My oldest one went to bed last night reading a Life of Fred math book. About 15 minutes later, he came out and pleaded with me to let him read the next one in the series before he fell asleep. This is the same math series that I tried to force on him a couple years ago and he told me how much he hated it. I couldn't understand why he didn't like it so much back then when so many other homeschoolers loved the books. Why did his perspective change? This time, I didn't force it down his throat. I didn't require that he do it. I just made the commitment out loud that I was going to work through the books myself to work on my own math learning. I sat down on a Friday night and started reading the book, inviting my children to join me if they'd like. They said yes and we ended up reading half the book, doing the problems as we went. The next night, my oldest son asked if I would read another chapter with him. Even though it was his bedtime, I agreed. We read a chapter and I said I was done for the night. He begged to keep reading it on his own and I didn't argue.

In the TJed philosophy we follow for our homeschooling journey, it is referred to as "Us, Not Them" or "Inspire, Not Require." By setting the conditions right, then backing away, I allowed my son's love of learning take over and flourish...just like that little flame in my wood stove.

Patiently Abiding.
Purposeful Noticing.
Deep Listening.
Above all else,
Wise Trust.

What we are doing in our home, nurturing the inner flame inside ourselves and our children is an act of faith. We are willing to do the work of cultivating the fire. We are called to trust, even when we want to poke and prod and smother. We notice and listen and ponder and abide in that place in between wanting to control and allowing. And it is in that place that wisdom resides...that the flame within us and within our children is able to grow, to burn brighter, and to flourish giving warmth to us all.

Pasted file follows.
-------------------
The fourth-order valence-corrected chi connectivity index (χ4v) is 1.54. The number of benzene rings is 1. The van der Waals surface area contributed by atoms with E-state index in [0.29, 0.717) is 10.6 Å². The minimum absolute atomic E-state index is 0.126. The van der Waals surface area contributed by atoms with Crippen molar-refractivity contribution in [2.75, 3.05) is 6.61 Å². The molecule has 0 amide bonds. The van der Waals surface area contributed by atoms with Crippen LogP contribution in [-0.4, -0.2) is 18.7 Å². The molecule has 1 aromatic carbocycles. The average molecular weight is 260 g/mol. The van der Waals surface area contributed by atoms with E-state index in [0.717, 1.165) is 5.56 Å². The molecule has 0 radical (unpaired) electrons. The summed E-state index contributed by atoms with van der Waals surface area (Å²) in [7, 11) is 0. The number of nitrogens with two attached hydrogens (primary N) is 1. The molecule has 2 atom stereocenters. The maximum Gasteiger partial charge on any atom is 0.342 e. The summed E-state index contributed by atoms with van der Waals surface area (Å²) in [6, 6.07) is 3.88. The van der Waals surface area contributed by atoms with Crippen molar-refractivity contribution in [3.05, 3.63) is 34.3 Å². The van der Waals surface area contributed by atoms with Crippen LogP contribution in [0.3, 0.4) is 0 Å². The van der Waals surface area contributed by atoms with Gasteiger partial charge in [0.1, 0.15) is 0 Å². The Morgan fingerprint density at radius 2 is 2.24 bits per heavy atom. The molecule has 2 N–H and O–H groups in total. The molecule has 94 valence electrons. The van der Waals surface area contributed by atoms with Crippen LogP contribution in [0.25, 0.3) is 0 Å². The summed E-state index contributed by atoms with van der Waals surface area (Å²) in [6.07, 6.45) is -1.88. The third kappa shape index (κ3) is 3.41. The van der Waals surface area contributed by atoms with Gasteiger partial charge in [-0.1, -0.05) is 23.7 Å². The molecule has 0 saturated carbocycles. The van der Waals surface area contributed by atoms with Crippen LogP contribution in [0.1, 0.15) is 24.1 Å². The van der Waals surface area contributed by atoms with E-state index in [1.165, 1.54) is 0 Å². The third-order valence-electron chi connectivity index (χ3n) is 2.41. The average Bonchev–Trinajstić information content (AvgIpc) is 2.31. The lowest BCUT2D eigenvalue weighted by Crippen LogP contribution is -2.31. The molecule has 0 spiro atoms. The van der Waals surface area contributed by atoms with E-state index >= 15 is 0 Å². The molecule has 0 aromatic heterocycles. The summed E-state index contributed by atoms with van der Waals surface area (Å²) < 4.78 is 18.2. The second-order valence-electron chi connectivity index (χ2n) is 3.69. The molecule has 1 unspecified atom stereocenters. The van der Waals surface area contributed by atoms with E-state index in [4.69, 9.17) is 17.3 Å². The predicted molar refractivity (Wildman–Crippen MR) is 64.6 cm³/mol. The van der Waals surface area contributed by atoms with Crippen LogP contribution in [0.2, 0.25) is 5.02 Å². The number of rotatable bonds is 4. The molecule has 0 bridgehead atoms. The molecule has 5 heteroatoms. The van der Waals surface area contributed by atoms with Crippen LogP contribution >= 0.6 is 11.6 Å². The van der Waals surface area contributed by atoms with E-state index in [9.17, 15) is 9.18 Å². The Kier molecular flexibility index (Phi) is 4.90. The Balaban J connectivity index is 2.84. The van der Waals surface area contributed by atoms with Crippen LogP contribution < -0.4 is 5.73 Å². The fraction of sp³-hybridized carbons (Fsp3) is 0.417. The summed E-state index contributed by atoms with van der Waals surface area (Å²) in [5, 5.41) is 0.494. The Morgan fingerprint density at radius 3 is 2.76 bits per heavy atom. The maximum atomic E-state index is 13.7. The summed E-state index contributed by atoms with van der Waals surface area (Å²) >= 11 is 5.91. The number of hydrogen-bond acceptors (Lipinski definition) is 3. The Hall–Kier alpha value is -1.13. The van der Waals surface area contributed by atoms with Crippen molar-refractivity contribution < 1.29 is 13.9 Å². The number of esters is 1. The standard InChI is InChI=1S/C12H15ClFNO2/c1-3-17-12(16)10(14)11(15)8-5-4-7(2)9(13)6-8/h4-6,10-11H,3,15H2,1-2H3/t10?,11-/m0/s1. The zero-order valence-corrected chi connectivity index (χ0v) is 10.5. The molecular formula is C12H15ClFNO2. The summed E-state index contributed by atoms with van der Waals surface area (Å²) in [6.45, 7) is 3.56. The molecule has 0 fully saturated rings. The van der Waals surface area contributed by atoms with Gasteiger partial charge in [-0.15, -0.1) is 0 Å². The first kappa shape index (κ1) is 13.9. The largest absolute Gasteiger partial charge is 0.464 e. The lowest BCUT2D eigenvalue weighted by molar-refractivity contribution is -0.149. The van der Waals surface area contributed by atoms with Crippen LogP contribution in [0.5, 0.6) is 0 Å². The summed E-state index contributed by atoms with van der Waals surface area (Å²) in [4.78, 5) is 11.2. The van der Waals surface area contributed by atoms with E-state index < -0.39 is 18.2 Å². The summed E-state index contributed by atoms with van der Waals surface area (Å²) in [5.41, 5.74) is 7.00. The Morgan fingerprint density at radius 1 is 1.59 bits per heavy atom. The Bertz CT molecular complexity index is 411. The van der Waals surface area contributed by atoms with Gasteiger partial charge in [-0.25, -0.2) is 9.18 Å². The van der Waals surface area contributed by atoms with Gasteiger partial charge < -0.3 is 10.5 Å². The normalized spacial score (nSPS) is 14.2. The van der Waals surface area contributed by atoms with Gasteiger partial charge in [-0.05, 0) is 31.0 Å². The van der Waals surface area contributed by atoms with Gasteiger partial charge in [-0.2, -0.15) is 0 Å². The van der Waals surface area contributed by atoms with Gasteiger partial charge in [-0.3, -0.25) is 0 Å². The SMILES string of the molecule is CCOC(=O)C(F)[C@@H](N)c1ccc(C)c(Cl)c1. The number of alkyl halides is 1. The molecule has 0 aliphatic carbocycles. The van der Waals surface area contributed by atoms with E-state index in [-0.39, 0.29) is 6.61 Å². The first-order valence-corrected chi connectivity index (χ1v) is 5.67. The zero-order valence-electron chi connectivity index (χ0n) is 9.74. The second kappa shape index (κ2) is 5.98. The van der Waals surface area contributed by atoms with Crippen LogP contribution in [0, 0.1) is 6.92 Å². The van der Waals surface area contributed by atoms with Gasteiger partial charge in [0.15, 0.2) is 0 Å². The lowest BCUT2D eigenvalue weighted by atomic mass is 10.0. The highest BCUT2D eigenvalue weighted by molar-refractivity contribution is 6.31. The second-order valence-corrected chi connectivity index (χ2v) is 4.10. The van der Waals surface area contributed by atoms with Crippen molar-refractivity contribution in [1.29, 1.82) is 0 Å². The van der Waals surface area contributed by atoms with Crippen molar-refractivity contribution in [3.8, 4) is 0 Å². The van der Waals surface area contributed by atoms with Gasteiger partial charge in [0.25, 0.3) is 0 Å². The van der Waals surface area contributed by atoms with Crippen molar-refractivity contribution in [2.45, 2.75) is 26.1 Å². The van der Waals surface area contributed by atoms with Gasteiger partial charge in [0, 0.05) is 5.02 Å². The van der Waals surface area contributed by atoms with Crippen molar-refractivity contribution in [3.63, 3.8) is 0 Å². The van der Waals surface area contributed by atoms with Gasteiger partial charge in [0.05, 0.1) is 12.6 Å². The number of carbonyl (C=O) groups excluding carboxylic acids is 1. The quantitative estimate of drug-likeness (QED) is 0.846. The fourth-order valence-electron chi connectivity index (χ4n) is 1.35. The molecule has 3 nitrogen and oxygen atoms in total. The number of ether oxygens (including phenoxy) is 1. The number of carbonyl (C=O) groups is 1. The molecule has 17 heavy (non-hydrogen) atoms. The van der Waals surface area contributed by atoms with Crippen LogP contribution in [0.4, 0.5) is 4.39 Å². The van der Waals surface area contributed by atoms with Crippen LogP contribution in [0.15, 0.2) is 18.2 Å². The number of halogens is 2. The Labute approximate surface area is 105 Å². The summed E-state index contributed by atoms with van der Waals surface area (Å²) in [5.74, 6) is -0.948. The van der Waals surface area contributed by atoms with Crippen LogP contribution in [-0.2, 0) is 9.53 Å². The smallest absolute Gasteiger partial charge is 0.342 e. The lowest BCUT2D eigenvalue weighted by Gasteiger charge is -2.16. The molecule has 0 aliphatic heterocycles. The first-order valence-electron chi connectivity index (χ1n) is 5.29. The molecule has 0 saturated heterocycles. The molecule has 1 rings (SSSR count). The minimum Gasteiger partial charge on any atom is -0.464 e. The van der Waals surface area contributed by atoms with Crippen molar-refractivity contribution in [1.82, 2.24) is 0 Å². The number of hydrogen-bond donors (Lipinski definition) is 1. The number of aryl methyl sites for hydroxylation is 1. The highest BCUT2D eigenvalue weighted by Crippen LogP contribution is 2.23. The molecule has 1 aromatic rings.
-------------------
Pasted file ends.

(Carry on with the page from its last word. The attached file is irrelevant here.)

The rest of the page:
Wishing you moments filled with
Patiently Abiding.
Purposeful Noticing.
Deep Listening.
Above all else,
Wise Trust.


Friday, January 8, 2016

Forgetting and Remembering Again

"The journey is always the only arrival." ~Julia Cameron, The Artist's Way

For the past eight months or so, I've repeatedly asked myself, "What will it look like if I fully stepped into who I AM? What would it look like if I lived authentically from a place of love and spirit?"

What I'm beginning to realize is that maybe the point is that I cannot be sure. I don't know what it will look like throughout my life because the end result of everyone's life is unclear. We don't have all of the answers.

I do have my hunches... It won't look neat and orderly, I'm guessing. Messy and vulnerable a lot, I bet. Painstakingly brutal, yet at the same time awe inspiring beautiful if viewed from the right perspective.

Held and holding others. Loved and loving others. Honoring self and honoring others.

I'd like to think that the transition...the what is messy. It's when we arrive that it is bliss. However, the problem or flaw to that way of thinking is that we are human. We are constantly arriving and then getting lost again. We make mistakes. We fail. We fall. We pick ourselves back up again and again. It's as if being human is to forget our Divine Nature again and again. To live a life connected to that Divine Spirit is to remember over and over again.

So, it is less about arriving and living from a state of I AM forevermore. It's more about showing up and being open to the journey. Asking for help. Forgiving ourselves and others. Paying attention. Leaning on gratitude. Loving above all else. Forgetting and remembering time and time again until maybe we remember more than we forget.

We develop practices that connect us to that Divine Knowing. We develop relationships that reflect back to us the goodness that is inside us all. We are Tender and Brave and Raw and Real. That is the I AM that I can feel in my bones, regardless of how it looks on the outside.

On this journey with you,

Thursday, January 7, 2016

Fear of Failure